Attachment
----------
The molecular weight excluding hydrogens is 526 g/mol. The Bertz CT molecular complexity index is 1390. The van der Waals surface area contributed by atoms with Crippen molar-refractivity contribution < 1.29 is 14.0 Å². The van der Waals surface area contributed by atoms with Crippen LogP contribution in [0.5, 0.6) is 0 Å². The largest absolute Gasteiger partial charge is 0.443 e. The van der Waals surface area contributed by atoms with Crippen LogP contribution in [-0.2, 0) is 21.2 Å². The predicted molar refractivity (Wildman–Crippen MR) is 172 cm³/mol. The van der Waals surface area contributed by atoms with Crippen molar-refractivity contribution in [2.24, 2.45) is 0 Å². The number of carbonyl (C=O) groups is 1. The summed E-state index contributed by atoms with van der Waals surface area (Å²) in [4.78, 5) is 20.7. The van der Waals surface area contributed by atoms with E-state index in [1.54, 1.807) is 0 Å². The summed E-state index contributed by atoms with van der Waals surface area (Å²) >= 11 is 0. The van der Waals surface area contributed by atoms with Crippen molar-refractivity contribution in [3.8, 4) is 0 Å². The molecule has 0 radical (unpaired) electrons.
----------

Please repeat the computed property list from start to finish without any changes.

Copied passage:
The molecular weight excluding hydrogens is 526 g/mol. The Bertz CT molecular complexity index is 1390. The van der Waals surface area contributed by atoms with Crippen molar-refractivity contribution < 1.29 is 14.0 Å². The van der Waals surface area contributed by atoms with Crippen LogP contribution in [0.5, 0.6) is 0 Å². The largest absolute Gasteiger partial charge is 0.443 e. The van der Waals surface area contributed by atoms with Crippen LogP contribution in [-0.2, 0) is 21.2 Å². The predicted molar refractivity (Wildman–Crippen MR) is 172 cm³/mol. The van der Waals surface area contributed by atoms with Crippen molar-refractivity contribution in [2.24, 2.45) is 0 Å². The number of carbonyl (C=O) groups is 1. The summed E-state index contributed by atoms with van der Waals surface area (Å²) in [4.78, 5) is 20.7. The van der Waals surface area contributed by atoms with E-state index in [1.54, 1.807) is 0 Å². The summed E-state index contributed by atoms with van der Waals surface area (Å²) >= 11 is 0. The van der Waals surface area contributed by atoms with Crippen molar-refractivity contribution in [3.8, 4) is 0 Å². The molecule has 0 radical (unpaired) electrons.